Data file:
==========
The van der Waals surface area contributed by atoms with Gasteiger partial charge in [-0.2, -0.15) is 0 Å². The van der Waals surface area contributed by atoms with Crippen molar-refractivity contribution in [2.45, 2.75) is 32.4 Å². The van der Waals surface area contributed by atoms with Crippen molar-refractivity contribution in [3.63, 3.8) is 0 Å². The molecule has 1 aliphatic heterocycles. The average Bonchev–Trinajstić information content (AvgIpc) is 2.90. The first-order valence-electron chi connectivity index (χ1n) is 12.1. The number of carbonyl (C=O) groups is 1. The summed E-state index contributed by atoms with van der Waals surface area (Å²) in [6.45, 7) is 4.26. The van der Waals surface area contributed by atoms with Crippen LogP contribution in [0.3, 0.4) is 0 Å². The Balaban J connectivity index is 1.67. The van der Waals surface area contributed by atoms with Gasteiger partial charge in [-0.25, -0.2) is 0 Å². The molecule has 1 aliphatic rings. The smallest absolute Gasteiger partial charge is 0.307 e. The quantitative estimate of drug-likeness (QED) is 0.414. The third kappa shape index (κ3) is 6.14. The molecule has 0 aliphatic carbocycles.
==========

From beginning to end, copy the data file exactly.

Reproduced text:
The van der Waals surface area contributed by atoms with Gasteiger partial charge in [-0.2, -0.15) is 0 Å². The van der Waals surface area contributed by atoms with Crippen molar-refractivity contribution in [2.45, 2.75) is 32.4 Å². The van der Waals surface area contributed by atoms with Crippen molar-refractivity contribution in [3.63, 3.8) is 0 Å². The molecule has 1 aliphatic heterocycles. The average Bonchev–Trinajstić information content (AvgIpc) is 2.90. The first-order valence-electron chi connectivity index (χ1n) is 12.1. The number of carbonyl (C=O) groups is 1. The summed E-state index contributed by atoms with van der Waals surface area (Å²) in [6.45, 7) is 4.26. The van der Waals surface area contributed by atoms with Crippen LogP contribution in [0.3, 0.4) is 0 Å². The Balaban J connectivity index is 1.67. The van der Waals surface area contributed by atoms with Gasteiger partial charge in [-0.25, -0.2) is 0 Å². The molecule has 1 aliphatic rings. The smallest absolute Gasteiger partial charge is 0.307 e. The quantitative estimate of drug-likeness (QED) is 0.414. The third kappa shape index (κ3) is 6.14. The molecule has 0 aliphatic carbocycles.